TRIPOLI (Reuters) - Libya's army told former militia fighters and protesters to end their occupations of oilfields and ports and allow crude exports to restart, saying the OPEC country risked sliding into lawlessness.
Prime Minister Ali Zeidan has so far failed to negotiate an end to a series of sit-ins and strikes by security guards, civil servants, militiamen and other groups calling for everything from security and autonomy to a greater share of oil wealth.
Two years after the NATO-led uprising ousted Muammar Gaddafi, Libya's new military has struggled to control militias who helped topple Gaddafi and also continue to fight over territory and political feuds.
Analysts estimate months of shutdowns at port and oilfields have caused an estimated $6 billion in losses.
The army did not say what it would do if its warning was not heeded.
"End your strikes without condition so the oil flows to the ports and the economy recovers so we can build up the state and the armed forces," the chief of army staff said in a statement posted on the defense ministry's website late on Saturday.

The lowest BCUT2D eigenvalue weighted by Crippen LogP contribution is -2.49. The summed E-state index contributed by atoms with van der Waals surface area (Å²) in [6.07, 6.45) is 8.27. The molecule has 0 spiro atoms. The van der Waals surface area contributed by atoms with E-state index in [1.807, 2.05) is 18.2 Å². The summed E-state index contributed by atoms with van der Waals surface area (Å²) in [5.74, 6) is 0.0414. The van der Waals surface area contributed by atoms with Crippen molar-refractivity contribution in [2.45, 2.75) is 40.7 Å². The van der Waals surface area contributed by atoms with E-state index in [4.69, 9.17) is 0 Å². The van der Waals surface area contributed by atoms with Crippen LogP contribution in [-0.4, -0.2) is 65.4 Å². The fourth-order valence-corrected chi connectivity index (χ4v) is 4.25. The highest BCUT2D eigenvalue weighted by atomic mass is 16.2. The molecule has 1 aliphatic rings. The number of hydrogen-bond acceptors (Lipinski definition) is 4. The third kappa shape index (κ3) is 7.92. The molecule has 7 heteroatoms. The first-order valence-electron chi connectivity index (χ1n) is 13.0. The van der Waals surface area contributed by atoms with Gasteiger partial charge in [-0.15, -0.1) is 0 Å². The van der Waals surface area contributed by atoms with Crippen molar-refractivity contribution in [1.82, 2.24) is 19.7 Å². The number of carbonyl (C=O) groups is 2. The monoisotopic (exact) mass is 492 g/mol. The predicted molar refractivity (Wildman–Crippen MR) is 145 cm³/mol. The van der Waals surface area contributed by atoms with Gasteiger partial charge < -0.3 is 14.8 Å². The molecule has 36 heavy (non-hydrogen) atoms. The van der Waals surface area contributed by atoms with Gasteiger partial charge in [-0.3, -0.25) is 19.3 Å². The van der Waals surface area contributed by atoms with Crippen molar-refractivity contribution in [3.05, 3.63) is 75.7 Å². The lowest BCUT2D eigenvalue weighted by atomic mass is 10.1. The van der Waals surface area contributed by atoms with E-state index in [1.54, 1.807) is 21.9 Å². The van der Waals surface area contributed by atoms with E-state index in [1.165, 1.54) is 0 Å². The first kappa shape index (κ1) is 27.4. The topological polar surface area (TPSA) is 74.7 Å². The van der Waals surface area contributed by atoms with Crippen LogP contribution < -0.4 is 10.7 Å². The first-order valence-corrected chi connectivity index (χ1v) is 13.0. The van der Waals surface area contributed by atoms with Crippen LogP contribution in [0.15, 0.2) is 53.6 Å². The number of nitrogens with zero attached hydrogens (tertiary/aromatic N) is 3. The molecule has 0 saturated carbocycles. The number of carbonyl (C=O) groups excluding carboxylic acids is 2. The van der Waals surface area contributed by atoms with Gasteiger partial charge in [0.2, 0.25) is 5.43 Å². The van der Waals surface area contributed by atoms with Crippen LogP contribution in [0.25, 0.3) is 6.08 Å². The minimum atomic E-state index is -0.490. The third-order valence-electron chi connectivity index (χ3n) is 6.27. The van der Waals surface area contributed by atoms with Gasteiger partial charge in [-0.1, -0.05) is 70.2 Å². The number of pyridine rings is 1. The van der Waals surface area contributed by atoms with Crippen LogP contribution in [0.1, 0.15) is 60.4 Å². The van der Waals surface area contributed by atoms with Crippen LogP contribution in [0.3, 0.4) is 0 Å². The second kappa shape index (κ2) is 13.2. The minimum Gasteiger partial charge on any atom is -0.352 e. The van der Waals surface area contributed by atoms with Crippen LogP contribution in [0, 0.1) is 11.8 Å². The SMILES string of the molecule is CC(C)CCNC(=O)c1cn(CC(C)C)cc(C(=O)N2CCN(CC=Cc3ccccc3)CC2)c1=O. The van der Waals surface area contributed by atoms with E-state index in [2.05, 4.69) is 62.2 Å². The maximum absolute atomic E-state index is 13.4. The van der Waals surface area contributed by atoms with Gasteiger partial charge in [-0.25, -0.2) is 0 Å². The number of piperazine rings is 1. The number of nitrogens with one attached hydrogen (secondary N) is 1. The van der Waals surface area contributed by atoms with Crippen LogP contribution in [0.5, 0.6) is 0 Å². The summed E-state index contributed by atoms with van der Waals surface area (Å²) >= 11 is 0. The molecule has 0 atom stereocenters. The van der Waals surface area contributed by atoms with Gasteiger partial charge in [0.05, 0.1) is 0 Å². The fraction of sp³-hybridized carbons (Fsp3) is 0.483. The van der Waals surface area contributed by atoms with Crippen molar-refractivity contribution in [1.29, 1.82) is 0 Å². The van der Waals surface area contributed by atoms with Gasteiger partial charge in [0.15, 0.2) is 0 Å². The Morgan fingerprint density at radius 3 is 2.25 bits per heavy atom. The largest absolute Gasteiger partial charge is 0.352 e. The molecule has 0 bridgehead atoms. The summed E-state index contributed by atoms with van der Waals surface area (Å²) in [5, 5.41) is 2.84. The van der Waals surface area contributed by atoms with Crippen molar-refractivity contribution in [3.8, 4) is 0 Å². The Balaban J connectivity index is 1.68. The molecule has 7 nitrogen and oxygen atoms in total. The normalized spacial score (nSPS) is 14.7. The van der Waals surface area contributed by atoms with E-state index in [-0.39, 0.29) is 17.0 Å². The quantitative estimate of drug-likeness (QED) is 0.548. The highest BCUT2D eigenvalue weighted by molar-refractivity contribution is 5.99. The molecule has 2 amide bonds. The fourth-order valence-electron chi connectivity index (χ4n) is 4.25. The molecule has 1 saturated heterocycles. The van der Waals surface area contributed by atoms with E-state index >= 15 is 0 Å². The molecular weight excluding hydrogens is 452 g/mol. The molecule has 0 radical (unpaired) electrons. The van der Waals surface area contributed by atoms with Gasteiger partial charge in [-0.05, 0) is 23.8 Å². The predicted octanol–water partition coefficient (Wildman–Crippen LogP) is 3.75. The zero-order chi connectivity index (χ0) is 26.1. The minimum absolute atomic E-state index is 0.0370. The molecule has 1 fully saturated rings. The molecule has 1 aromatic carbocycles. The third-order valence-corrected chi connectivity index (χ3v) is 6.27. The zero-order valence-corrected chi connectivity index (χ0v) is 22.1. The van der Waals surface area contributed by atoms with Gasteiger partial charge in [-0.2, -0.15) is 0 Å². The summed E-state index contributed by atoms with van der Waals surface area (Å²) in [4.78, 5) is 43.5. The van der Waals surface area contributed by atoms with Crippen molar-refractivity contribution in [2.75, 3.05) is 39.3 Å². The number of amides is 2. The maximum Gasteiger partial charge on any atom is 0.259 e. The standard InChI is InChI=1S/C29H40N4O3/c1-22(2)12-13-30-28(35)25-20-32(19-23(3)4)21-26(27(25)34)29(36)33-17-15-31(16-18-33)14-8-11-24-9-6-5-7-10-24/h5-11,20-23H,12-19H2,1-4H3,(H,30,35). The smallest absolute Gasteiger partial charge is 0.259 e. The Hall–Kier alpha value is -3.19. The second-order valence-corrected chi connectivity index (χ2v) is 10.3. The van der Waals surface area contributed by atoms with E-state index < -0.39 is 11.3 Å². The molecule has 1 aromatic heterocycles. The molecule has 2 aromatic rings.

"Our country is threatened by disintegration and lawlessness," it said.
The army repeated Zeidan's warnings that militias who did not join the regular armed forces by Dec 15 would be removed from the government payroll.
Many of the former fighters have been put on government pay in an attempt to co-opt them. But most remain loyal to their tribal or regional commanders.
The prime minister appears to be counting on rising popular anger against the militias since clashes in Tripoli killed more than 40 people this month and forced several powerful militia groups to withdraw from the capital.
He has warned the government will not be able to pay civil servants if ports strikes continue.
Last week, Libya's oil workers union also asked an autonomy movement leader to reopen the eastern Ras Lanuf oil port, Libya's second-biggest which used to export more than 200,000 barrels a day.
Analysts estimate oil exports are down to a fifth of the more than 1 million barrels per day Libya used to export until the summer, when the protests began.
(Reporting by Ulf Laessing; Editing by Patrick Markey)